The alliance between Russia and Iran also provides a foundation for the alliance between Cheney and Right Zionists.
Insofar as a split develops between Russia and Iran, however, Right Zionists would likely to try to bring Russia into the anti-Iranian camp. For Cheney and other Russia hawks, the temptation would be to bring Iran into the anti-Russian camp.
The possibility of such a split has become far more likely in recent days, as Russia has distanced itself from Iran’s nuclear program.
Public Enemy #1: Iran or Russia?
For the most part, Right Zionists join Cheney in his hawkish approach to Russia. Richard Perle, for example, took the lead back in 2003 in demanding that Russia should be thrown out of the G8. And Right Zionists are very well represented in campaigns that castigate Russia for its war in Chechnya.
But there are several countervailing tendencies that might make Right Zionists go “wobbly” on Russia. One is Iran.
For Right Zionists, the Iran Question–as a threat and an opportunity–arguably trumps the Russia Question.
Can the same be said for Cheney?
Cheney’s approach to regional actors like Iran, Iraq, and much of Central Asia mirrors Teddy Roosevelt’s approach to Great Power rivalry a century ago: battles were fought in places like the Philippines, but the War was with another empire, i.e., Spain.
Cheney is focused on Great Power rivalries with China and Russia. Iraq and Iran are pawns in the Great Game.
Right Zionists are, not surprisingly, focused on Israel and its neighborhood. Russia and the US are, in effect, viewed as pawns in a Zionist game. For much of its history, the Zionist movement has proven itself adept in courting Great Powers and making them compete for its loyalty.
So, what happens when hawks are forced to choose between Iran and Russia? It depends on the hawk.
Zionists Go “Wobbly” on Russia
The most high profile sign of a major shift on Russia among Zionists in the US came in February when Congressman Tom Lantos, Democratic chairman of the House Committee on Foreign Affairs, visited Moscow and turned heads with a dramatic flip-flop on Russia. As one media source suggested in reference to the Lantos visit, “the hitherto staunch critic of Russia” had now embarked on a path of “good will and appeasement to Russia” (Natalia Leshchenko, “U.S. Promises to Lift Trade Restrictions with Russia,” Global Insight Daily Analysis, 21 February 2007).
Even as Washington was reeling from Putin’s anti-American speech in Munich, Lantos found nothing but blue skies ahead for US-Russian relations. A report from Kommersant tells the story of the Lantos conversion:
In 2003, Mr. Lantos set the tone for the discussions of the Yukos affair in the US, and at that time he was one of the authors of the congressional resolution that called on the US President to bar Russia from the G8. Thus far this year, Mr. Lantos has already at least twice confirmed his reputation as the “bad cop” when it comes to Russia, first by accusing Russia and China of throwing up “constant roadblocks” to the resolution of the Iranian nuclear question, and second by sending a letter to the State Department in which he called on the department to include the sentence “Khodorkovsky and Lebedev are political prisoners” in its annual human rights report. In his letter, Mr. Lantos wrote that the former Yukos executives “are imprisoned not for any crime that they committed but for their political activities, which threatened Putin’s totalitarian regime.”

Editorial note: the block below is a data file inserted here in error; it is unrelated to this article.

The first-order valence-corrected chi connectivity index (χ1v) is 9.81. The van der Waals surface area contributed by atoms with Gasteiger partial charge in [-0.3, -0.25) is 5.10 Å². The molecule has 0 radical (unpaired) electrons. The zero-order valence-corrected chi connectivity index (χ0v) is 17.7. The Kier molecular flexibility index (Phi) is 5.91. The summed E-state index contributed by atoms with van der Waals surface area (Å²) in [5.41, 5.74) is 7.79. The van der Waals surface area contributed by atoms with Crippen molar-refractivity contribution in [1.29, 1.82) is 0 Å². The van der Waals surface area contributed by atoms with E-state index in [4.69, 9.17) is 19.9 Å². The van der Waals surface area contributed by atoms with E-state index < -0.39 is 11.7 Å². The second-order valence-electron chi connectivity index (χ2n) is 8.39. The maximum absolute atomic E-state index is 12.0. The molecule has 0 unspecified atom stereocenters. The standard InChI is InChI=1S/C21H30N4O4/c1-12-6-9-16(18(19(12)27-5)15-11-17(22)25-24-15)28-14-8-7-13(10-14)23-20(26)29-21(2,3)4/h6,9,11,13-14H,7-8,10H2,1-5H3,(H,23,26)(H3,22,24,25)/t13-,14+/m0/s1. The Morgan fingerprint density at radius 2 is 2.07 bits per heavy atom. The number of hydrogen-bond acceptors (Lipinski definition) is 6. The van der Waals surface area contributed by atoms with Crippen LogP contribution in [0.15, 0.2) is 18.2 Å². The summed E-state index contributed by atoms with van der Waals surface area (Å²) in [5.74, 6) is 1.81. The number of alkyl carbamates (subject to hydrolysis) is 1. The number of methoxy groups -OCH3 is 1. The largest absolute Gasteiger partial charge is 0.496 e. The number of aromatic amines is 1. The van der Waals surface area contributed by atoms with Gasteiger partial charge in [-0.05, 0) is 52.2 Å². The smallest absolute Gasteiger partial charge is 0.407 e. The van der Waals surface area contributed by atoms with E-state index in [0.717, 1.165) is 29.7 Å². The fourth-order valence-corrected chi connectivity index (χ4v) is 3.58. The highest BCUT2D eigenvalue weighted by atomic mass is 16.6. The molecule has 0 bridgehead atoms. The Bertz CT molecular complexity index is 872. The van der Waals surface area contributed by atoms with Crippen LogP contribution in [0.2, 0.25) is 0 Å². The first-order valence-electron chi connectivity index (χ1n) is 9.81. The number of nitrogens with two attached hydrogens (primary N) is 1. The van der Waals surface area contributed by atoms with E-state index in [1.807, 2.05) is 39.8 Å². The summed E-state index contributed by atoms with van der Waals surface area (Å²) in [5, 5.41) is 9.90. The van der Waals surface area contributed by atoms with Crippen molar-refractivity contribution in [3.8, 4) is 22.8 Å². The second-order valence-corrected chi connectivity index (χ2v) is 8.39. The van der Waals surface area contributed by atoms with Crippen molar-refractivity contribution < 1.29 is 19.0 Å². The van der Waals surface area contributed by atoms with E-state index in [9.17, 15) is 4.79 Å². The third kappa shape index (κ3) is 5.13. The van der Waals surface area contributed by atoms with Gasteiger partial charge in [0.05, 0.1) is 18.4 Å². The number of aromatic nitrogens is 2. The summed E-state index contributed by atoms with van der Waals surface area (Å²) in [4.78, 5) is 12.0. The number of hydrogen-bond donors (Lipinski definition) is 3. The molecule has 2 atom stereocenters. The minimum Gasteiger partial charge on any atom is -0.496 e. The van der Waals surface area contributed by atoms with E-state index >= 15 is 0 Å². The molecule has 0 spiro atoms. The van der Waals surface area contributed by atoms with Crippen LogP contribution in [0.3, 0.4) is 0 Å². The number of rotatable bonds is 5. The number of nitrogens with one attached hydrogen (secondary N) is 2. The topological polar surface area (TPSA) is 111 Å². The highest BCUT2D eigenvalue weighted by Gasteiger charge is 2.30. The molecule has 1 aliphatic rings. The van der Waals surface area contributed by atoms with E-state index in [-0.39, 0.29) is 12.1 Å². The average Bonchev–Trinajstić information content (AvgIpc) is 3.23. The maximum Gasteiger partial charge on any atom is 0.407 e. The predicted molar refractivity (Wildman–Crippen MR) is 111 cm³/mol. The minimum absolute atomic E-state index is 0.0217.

Tom Lantos arrived in Moscow soon after President Vladimir Putin’s speech in Munich, which was followed by more harsh anti-American rhetoric from the Russian leadership that has caused many to comment on the threat of a return to Cold War-era relations between the two countries. However, his visit has not caused the scandal predicted by many observers. [State Duma Foreign Affairs Committee chairman Konstantin Kosachev] Konstantin Kosachev, who spoke with his American colleague for more than an hour, told Kommersant that his impression of Mr. Lantos during their conversation was entirely positive… In reply to a question from Kommersant about whether they had discussed the Yukos affair, the problems of democracy, or other Russian domestic issues, Mr. Kosachev said that such questions had not come up. “He did not bring up those subjects, and so we didn’t either,” he explained, adding, “I liked Mr. Lantos’ attitude. He had a lot to say about how Russia and the US are on the same side of the barricade, and that the problem is that in many cases they have not yet arrived at mutual understanding when confronting threats and challenges that they both face.”
With his trip to Moscow, Mr. Lantos appears determined to shed the image of Russia’s “chief persecutor.” Yesterday he captured the interest of Russian journalists by promising that at his press conference today he will make “an important statement, one that will have historical significance for Russian-American relations.” Kommersant has learned that the surprise up his sleeve is thought to be a statement of America’s readiness to repeal the infamous Jackson-Vanick Amendment, which has hobbled trade relations between the two countries ever since it was introduced by Congress at the height of the Cold War. Thus, America’s “chief persecutor” of Russia may well become Russia’s “chief savior.”